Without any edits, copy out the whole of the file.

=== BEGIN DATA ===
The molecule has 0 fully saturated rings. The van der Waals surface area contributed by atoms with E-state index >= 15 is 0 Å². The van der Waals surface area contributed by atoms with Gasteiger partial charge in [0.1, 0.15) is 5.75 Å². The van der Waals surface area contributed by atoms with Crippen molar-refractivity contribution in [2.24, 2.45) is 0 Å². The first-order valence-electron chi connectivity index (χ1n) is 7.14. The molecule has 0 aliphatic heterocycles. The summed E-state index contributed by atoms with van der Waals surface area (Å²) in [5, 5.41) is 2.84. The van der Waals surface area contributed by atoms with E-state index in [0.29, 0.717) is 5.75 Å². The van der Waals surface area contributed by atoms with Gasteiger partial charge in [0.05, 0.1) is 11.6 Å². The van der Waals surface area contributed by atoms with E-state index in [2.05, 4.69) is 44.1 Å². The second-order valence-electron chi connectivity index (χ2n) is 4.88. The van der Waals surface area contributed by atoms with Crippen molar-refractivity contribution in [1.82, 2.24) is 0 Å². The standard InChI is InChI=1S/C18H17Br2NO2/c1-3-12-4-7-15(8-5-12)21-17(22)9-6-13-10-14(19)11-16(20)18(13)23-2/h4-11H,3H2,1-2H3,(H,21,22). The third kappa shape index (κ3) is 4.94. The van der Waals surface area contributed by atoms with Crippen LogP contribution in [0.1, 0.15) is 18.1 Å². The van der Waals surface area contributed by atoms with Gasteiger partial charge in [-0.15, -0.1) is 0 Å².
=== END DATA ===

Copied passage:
The molecule has 0 fully saturated rings. The van der Waals surface area contributed by atoms with E-state index >= 15 is 0 Å². The van der Waals surface area contributed by atoms with Gasteiger partial charge in [0.1, 0.15) is 5.75 Å². The van der Waals surface area contributed by atoms with Crippen molar-refractivity contribution in [2.24, 2.45) is 0 Å². The first-order valence-electron chi connectivity index (χ1n) is 7.14. The molecule has 0 aliphatic heterocycles. The summed E-state index contributed by atoms with van der Waals surface area (Å²) in [5, 5.41) is 2.84. The van der Waals surface area contributed by atoms with E-state index in [0.29, 0.717) is 5.75 Å². The van der Waals surface area contributed by atoms with Gasteiger partial charge in [0.05, 0.1) is 11.6 Å². The van der Waals surface area contributed by atoms with E-state index in [2.05, 4.69) is 44.1 Å². The second-order valence-electron chi connectivity index (χ2n) is 4.88. The van der Waals surface area contributed by atoms with Crippen molar-refractivity contribution in [1.82, 2.24) is 0 Å². The standard InChI is InChI=1S/C18H17Br2NO2/c1-3-12-4-7-15(8-5-12)21-17(22)9-6-13-10-14(19)11-16(20)18(13)23-2/h4-11H,3H2,1-2H3,(H,21,22). The third kappa shape index (κ3) is 4.94. The van der Waals surface area contributed by atoms with Crippen LogP contribution in [0.1, 0.15) is 18.1 Å². The van der Waals surface area contributed by atoms with Gasteiger partial charge in [-0.15, -0.1) is 0 Å².